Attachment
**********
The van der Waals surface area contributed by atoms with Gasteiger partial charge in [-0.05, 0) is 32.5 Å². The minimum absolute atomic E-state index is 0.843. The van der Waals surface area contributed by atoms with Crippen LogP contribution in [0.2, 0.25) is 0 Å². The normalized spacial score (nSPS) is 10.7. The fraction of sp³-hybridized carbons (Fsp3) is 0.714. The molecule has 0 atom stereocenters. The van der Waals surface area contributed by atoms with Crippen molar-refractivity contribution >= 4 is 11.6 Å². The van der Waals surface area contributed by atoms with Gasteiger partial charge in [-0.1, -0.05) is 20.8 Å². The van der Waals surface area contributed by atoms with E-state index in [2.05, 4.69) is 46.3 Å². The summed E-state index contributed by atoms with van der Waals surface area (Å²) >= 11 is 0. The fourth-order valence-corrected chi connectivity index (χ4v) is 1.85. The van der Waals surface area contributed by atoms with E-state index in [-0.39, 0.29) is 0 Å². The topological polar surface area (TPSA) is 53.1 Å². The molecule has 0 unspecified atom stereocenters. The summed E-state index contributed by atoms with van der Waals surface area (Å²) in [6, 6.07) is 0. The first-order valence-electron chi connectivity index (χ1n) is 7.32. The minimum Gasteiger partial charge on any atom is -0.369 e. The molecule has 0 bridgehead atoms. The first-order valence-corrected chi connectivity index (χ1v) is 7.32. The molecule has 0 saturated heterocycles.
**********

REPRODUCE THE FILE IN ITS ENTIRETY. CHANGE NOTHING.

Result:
The van der Waals surface area contributed by atoms with Gasteiger partial charge in [-0.05, 0) is 32.5 Å². The minimum absolute atomic E-state index is 0.843. The van der Waals surface area contributed by atoms with Crippen LogP contribution in [0.2, 0.25) is 0 Å². The normalized spacial score (nSPS) is 10.7. The fraction of sp³-hybridized carbons (Fsp3) is 0.714. The molecule has 0 atom stereocenters. The van der Waals surface area contributed by atoms with Crippen molar-refractivity contribution >= 4 is 11.6 Å². The van der Waals surface area contributed by atoms with Gasteiger partial charge in [-0.1, -0.05) is 20.8 Å². The van der Waals surface area contributed by atoms with E-state index in [2.05, 4.69) is 46.3 Å². The summed E-state index contributed by atoms with van der Waals surface area (Å²) >= 11 is 0. The fourth-order valence-corrected chi connectivity index (χ4v) is 1.85. The van der Waals surface area contributed by atoms with E-state index in [-0.39, 0.29) is 0 Å². The topological polar surface area (TPSA) is 53.1 Å². The molecule has 0 unspecified atom stereocenters. The summed E-state index contributed by atoms with van der Waals surface area (Å²) in [6, 6.07) is 0. The first-order valence-electron chi connectivity index (χ1n) is 7.32. The minimum Gasteiger partial charge on any atom is -0.369 e. The molecule has 0 bridgehead atoms. The first-order valence-corrected chi connectivity index (χ1v) is 7.32. The molecule has 0 saturated heterocycles.